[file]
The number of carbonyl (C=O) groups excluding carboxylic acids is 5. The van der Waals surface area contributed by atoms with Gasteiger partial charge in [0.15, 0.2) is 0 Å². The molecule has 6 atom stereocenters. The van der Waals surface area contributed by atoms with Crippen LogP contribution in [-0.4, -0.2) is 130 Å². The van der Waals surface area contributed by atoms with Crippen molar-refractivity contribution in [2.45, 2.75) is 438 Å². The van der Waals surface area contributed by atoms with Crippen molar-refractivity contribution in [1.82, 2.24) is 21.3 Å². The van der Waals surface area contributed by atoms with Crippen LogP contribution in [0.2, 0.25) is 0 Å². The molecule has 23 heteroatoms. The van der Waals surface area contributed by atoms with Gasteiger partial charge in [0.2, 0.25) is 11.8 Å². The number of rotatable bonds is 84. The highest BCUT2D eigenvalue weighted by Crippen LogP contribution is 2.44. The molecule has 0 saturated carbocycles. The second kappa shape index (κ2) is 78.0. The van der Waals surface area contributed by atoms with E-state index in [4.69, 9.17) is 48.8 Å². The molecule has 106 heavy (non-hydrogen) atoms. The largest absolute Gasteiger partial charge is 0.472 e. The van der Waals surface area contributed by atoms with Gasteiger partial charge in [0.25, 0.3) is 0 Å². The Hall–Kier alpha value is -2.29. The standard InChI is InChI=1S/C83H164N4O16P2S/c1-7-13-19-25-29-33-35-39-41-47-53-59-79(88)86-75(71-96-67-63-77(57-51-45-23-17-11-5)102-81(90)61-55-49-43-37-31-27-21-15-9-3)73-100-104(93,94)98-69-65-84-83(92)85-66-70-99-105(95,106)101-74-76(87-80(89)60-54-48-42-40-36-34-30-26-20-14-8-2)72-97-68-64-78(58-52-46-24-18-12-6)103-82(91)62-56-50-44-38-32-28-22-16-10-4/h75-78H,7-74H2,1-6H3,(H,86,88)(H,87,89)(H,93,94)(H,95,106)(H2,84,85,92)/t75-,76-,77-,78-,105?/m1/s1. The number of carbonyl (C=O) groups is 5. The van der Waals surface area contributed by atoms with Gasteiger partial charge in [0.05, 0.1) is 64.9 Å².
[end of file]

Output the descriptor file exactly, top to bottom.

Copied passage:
The number of carbonyl (C=O) groups excluding carboxylic acids is 5. The van der Waals surface area contributed by atoms with Gasteiger partial charge in [0.15, 0.2) is 0 Å². The molecule has 6 atom stereocenters. The van der Waals surface area contributed by atoms with Crippen LogP contribution in [-0.4, -0.2) is 130 Å². The van der Waals surface area contributed by atoms with Crippen molar-refractivity contribution in [2.45, 2.75) is 438 Å². The van der Waals surface area contributed by atoms with Crippen molar-refractivity contribution in [1.82, 2.24) is 21.3 Å². The van der Waals surface area contributed by atoms with Crippen LogP contribution in [0.2, 0.25) is 0 Å². The molecule has 23 heteroatoms. The van der Waals surface area contributed by atoms with Gasteiger partial charge in [0.2, 0.25) is 11.8 Å². The number of rotatable bonds is 84. The highest BCUT2D eigenvalue weighted by Crippen LogP contribution is 2.44. The molecule has 0 saturated carbocycles. The second kappa shape index (κ2) is 78.0. The van der Waals surface area contributed by atoms with E-state index in [4.69, 9.17) is 48.8 Å². The molecule has 106 heavy (non-hydrogen) atoms. The largest absolute Gasteiger partial charge is 0.472 e. The van der Waals surface area contributed by atoms with Gasteiger partial charge in [0.25, 0.3) is 0 Å². The Hall–Kier alpha value is -2.29. The standard InChI is InChI=1S/C83H164N4O16P2S/c1-7-13-19-25-29-33-35-39-41-47-53-59-79(88)86-75(71-96-67-63-77(57-51-45-23-17-11-5)102-81(90)61-55-49-43-37-31-27-21-15-9-3)73-100-104(93,94)98-69-65-84-83(92)85-66-70-99-105(95,106)101-74-76(87-80(89)60-54-48-42-40-36-34-30-26-20-14-8-2)72-97-68-64-78(58-52-46-24-18-12-6)103-82(91)62-56-50-44-38-32-28-22-16-10-4/h75-78H,7-74H2,1-6H3,(H,86,88)(H,87,89)(H,93,94)(H,95,106)(H2,84,85,92)/t75-,76-,77-,78-,105?/m1/s1. The number of carbonyl (C=O) groups is 5. The van der Waals surface area contributed by atoms with Gasteiger partial charge in [0.05, 0.1) is 64.9 Å².